A wry view of life for the world-weary

Forty Days And Forty Nights – Part Six


The Antonine Plague (165 – 180 CE)

This fearsome and devastating epidemic was thought to have been introduced to the Roman Empire by troops returning from their campaigns in the Near East. So virulent and fatal was the disease that it is reckoned to have caused the deaths of 5 million unfortunates and as much as a third of the population in some areas as well as devastating the Roman army. It may well have accounted for the death of the emperor at the time, Lucius Verus, who pegged it in 169.

What is interesting about this epidemic is that it was witnessed and recorded first hand by the great Greek physician, Galen, in his Methodus Medendi and, consequently, it is often known as the Plague of Galen. This was not a fast-acting disease. Galen describes it as great and of long duration with the victim suffering fever, diarrhoea and inflammation of the throat and then on the ninth day a skin eruption, sometimes dry and sometimes pustular. From his description some scholars have concluded that it was a smallpox based epidemic.

Ancient sources affirm that the epidemic first appeared during the Roman siege of Seleucia in the winter of 165-6 and that it then spread to Gaul and the legions along the Rhine. Galen witnessed the epidemic first hand amongst the troops stationed at Aquileia in the winter of 168/9. Of course, there being no antidote or effective quarantining, the populace were forced to rely on their own resources or seek help from the gods or other forces. Lucian records that the charlatan Alexander despatched a verse containing a magical spell to all parts of the empire during the pestilence and it could be seen written over doorways everywhere, particularly, the poet notes with heavy irony, of houses that were emptied of occupants.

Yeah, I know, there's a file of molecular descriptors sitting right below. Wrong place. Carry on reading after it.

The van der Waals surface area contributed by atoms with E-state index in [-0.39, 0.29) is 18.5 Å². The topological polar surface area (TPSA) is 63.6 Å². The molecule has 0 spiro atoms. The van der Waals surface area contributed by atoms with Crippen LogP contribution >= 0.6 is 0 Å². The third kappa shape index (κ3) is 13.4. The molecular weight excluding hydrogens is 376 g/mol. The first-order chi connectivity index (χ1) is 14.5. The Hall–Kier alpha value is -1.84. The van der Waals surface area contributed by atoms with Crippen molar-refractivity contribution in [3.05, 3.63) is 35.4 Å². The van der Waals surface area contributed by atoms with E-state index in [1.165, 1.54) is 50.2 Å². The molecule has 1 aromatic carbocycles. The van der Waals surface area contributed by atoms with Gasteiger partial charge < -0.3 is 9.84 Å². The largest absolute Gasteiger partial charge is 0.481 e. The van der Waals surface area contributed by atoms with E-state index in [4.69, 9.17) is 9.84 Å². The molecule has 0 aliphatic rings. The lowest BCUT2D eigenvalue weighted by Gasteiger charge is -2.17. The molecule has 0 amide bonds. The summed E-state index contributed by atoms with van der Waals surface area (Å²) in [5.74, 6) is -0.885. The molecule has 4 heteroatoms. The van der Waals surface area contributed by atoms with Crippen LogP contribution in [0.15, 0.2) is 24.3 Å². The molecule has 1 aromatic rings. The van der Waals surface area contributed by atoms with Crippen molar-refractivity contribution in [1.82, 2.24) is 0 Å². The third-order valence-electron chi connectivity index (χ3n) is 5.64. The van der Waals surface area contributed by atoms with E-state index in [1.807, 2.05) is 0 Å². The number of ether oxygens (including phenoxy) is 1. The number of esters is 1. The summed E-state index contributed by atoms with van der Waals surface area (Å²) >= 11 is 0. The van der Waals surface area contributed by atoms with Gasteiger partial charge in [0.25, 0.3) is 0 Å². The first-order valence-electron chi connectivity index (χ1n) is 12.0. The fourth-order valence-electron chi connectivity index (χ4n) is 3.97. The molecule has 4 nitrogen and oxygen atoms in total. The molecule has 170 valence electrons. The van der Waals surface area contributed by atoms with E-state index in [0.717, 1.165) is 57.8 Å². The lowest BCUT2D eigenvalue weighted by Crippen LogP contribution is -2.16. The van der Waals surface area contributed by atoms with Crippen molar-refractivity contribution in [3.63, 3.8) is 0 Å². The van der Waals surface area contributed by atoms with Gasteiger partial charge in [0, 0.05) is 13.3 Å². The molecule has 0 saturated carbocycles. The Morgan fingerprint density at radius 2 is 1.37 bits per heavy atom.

The geo-political consequences of the plague were significant. The Parthians took the opportunity to attack Armenia and the Roman defence of their territories was significantly hampered when a large number of their troops succumbed to the disease. According to a 5th century source many towns and villages in the Italian peninsula and the European provinces lost all their inhabitants. The disease swept north into the Rhine area infecting Germanic and Gallic peoples outside the empire’s border.

The northern tribes pushed southwards in an attempt to find more and better living space and the Roman armies were hard-pressed to contain them. The then emperor Marcus Aurelius personally commanded troops near the Danube in an attempt, which was only partially successful, to hold back the hordes. A campaign against the German tribe, the Marcomanni, was postponed until 169 because there weren’t enough troops available.

Despite his campaigning Marcus Aurelius found time to write his stoical philosophical Meditations but the footprint of the plague is plain to see. In one passage he notes that the plague around him was less deadly than falsehood, evil behaviour and lack of compassion. Even on his death-bed he asked those around him not to weep for him but to think of the pestilence and the deaths of so many that it accounted for.

I doubt many shared his stoical approach to life and death.


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